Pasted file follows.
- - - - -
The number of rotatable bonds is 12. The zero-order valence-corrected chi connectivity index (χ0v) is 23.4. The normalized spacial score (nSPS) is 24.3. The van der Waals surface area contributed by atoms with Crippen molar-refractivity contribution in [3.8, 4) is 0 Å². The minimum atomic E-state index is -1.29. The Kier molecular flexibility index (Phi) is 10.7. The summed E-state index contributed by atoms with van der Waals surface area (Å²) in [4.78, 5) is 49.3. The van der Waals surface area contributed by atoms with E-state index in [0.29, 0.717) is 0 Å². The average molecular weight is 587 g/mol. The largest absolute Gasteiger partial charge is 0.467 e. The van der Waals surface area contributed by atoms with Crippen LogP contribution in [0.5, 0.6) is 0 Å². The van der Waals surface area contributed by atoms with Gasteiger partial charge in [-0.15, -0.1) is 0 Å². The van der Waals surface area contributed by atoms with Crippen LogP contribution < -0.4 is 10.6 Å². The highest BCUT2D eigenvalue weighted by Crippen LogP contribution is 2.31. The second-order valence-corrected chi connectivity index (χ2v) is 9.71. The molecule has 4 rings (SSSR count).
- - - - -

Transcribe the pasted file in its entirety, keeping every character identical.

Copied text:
The number of rotatable bonds is 12. The zero-order valence-corrected chi connectivity index (χ0v) is 23.4. The normalized spacial score (nSPS) is 24.3. The van der Waals surface area contributed by atoms with Crippen molar-refractivity contribution in [3.8, 4) is 0 Å². The minimum atomic E-state index is -1.29. The Kier molecular flexibility index (Phi) is 10.7. The summed E-state index contributed by atoms with van der Waals surface area (Å²) in [4.78, 5) is 49.3. The van der Waals surface area contributed by atoms with E-state index in [0.29, 0.717) is 0 Å². The average molecular weight is 587 g/mol. The largest absolute Gasteiger partial charge is 0.467 e. The van der Waals surface area contributed by atoms with Crippen LogP contribution in [0.5, 0.6) is 0 Å². The van der Waals surface area contributed by atoms with Gasteiger partial charge in [-0.15, -0.1) is 0 Å². The van der Waals surface area contributed by atoms with Crippen LogP contribution < -0.4 is 10.6 Å². The highest BCUT2D eigenvalue weighted by Crippen LogP contribution is 2.31. The second-order valence-corrected chi connectivity index (χ2v) is 9.71. The molecule has 4 rings (SSSR count).